Black Soldier Fly larvae,  mushrooms, Snakes, Grubs, Peach trees, this years garden from old seeds, baby Rabbits, Mice, Rats, Raccoons, various Snakes, more snakes, Pumpkins, 6 kinds of Squashes, 9 types of Tomato, Melons, Potato, “Squashcumbers”, Zucchini, Apple tree, Avocado, Peanuts, Coyote, well, it was on the poll, Dahlias, Amaryllis, Day Lillies and other assorted bulbs, Juan Valdez’s donkey, (I guess there was a lot of grounds there), Almond tree, Cherry tree, Peach tree, Mango, Marijuana, (hmm, really? I need to check in on that soon?), Peppers, various Herbs, Praying Mantis, Hornets, Turtles, Opossums, Gourds, Toads, re-sprouting House Plants, things they thought were dead, Strawberries, several types of knives, and funny, a few said when it was missing, they knew it was in the compost, and found it, the “compost turning tool”, a t-shirt, old plant tags, supposedly “biodegradable trash items, kitchen utensils, an egg to see if it boils in 140 degree compost (bored gardener?), it did, trowels, 4 times the right glove, never the left, wedding ring (whew!!), Worms, and Lizards. Then there were 9, “nothings”. They had access to free composted horse and cow manure. Hmm. Wondering about where the livestock owner gets their hay, if there was 2-4D involved with the crop.

Funny, the one thing no one said, and I have never seen it either, was someone else, turning the pile, just me. Some said, they just quit the garden bed, and let Ma Nature grow in the compost, and had spectacular gardening pleasures just from the “grab bag” idea. Things germinate as the weather permits. My experience is if it’s growing in there, I leave it or transplant it. I’ve never seen Ma Nature shop in a “box store”, and I know, I worked as the on site Garden Specialist at one for over 13 years. Never waited on her. Most people are ad followers, and simply over-comfort their gardens to failure. Sometimes, benevolent neglect, is the key.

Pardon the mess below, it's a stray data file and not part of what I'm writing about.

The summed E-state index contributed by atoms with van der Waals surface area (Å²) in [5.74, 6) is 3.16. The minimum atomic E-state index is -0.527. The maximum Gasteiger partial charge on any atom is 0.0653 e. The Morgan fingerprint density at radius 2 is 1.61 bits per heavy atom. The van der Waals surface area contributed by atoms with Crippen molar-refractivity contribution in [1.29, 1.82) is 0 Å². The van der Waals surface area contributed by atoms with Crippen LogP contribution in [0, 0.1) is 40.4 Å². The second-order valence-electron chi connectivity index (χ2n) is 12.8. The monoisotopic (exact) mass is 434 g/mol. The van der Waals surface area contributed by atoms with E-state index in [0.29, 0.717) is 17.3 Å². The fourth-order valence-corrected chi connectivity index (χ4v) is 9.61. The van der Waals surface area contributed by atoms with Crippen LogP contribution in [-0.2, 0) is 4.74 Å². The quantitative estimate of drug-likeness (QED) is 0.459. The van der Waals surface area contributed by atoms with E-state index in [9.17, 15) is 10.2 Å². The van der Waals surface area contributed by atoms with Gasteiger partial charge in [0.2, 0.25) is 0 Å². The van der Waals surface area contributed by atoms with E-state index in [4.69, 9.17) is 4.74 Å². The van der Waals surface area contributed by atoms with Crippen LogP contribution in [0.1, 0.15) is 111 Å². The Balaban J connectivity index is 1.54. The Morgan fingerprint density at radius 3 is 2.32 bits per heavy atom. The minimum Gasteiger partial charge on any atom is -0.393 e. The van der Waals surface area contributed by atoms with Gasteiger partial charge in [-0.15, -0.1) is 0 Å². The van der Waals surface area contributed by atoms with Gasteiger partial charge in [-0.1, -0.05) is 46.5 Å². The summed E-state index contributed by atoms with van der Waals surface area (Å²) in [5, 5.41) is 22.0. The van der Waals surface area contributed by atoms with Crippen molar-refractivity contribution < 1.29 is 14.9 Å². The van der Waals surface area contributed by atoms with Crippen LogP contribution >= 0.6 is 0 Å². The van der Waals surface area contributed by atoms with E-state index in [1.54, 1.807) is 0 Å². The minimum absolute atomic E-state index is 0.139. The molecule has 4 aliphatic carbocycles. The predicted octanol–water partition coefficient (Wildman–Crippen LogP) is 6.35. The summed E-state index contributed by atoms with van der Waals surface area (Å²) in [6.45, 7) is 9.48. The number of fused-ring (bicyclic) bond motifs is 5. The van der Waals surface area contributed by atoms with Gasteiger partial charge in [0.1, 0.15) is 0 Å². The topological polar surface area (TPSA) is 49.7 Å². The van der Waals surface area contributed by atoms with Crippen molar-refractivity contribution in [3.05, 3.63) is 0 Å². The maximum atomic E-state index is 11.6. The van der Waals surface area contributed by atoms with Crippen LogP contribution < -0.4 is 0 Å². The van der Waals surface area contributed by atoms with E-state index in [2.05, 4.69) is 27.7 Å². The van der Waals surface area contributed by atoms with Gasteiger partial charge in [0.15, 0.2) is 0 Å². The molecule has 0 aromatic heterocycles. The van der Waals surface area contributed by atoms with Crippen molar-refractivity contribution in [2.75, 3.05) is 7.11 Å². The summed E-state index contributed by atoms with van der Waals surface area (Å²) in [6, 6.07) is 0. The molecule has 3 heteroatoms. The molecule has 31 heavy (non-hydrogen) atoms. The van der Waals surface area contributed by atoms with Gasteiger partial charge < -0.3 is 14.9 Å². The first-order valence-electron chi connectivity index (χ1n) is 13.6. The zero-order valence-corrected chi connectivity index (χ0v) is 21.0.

This was a fun poll, especially since I had over 350 responses in 2 days from all the groups and face-to-face encounters. Most were seasoned gardeners, and knew their dirt. The beginners were wonderful in admitting their failures, and are learning, “eh, just toss it in” techniques. Wait until those folks learn “Soil Solarization”, like composting on steroids!! So thank you to all the likes and answers, obviously, this is a matter that needs to be enhanced on.

Garden Center Clearance Time?

Seed Catalogs are in the mail, compost is cooking, dreams and plans for the coming seasons are dancing in gardeners heads. All consuming our thoughts and making us just a bit distant to our friends. I myself have been out to the spent paradise, overlooking it’s new abilities. It’s Winter demise is actually picturesque to me, and I still get that Horticultural Therapy. I have my phone with me, looking at the pictures from last year as I am out there, planing.

But the big picture, the leftover products at box stores. The items in the overheads and last 3 things on a shelf, prices falling because they are discontinued from the new seasons product lines. Vendors don’t want them back, most times, and the store receives no credit. They get what they can, as the price tumbles, then toss in the compactor when the price is low enough to take the hit. Where does this leave you?

If you go to a big box store, and see the clearance items that are on the, let’s say, “Pot Wall”, the yellow “was/now” stickers, maybe there is a deal, or just the thing you were looking for. Same as the Hose Aisle, Bird Seed, Tools, and bagged goods, maybe even the Hard Scape Aisle. But in any case, with a little detective work, you can find some better deals. These aisles haven’t been as high maintained since late October, because of the Christmas Crash, and most of those other spots are considered “out of season”… Are ya seein’ it yet? OK, then here’s more. Most all of the merchandise for those aisles have been consolidated to the overhead where they belong on the racks. MOST box stores have been thru an inventory lately, so all the boxed freight in the overhead is plainly marked. Write down the SKU  or item number you see on a weathered box, search for it on the shelves, if you don’t see it, find an employee with one of those fancy phones and ask what the price is for that number. Maybe it’s not exactly what you want, maybe it will do, maybe, it’s a heck of a find.